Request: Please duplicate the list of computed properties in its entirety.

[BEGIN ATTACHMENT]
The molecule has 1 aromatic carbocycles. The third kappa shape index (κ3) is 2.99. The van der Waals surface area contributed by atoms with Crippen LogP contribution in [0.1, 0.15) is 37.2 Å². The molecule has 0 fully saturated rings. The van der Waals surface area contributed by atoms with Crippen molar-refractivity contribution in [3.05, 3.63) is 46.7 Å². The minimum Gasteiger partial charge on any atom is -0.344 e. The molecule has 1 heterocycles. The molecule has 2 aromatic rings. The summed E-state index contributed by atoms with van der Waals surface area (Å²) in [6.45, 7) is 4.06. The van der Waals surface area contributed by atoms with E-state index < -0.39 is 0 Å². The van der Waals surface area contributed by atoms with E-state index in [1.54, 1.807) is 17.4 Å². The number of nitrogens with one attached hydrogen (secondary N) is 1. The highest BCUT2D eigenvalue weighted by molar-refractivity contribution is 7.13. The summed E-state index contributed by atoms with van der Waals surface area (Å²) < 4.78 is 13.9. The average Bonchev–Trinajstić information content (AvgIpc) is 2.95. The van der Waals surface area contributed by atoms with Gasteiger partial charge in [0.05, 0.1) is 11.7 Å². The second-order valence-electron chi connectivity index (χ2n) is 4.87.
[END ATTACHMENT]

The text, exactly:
The molecule has 1 aromatic carbocycles. The third kappa shape index (κ3) is 2.99. The van der Waals surface area contributed by atoms with Crippen LogP contribution in [0.1, 0.15) is 37.2 Å². The molecule has 0 fully saturated rings. The van der Waals surface area contributed by atoms with Crippen molar-refractivity contribution in [3.05, 3.63) is 46.7 Å². The minimum Gasteiger partial charge on any atom is -0.344 e. The molecule has 1 heterocycles. The molecule has 2 aromatic rings. The summed E-state index contributed by atoms with van der Waals surface area (Å²) in [6.45, 7) is 4.06. The van der Waals surface area contributed by atoms with E-state index < -0.39 is 0 Å². The van der Waals surface area contributed by atoms with E-state index in [1.54, 1.807) is 17.4 Å². The number of nitrogens with one attached hydrogen (secondary N) is 1. The highest BCUT2D eigenvalue weighted by molar-refractivity contribution is 7.13. The summed E-state index contributed by atoms with van der Waals surface area (Å²) < 4.78 is 13.9. The average Bonchev–Trinajstić information content (AvgIpc) is 2.95. The van der Waals surface area contributed by atoms with Gasteiger partial charge in [0.05, 0.1) is 11.7 Å². The second-order valence-electron chi connectivity index (χ2n) is 4.87.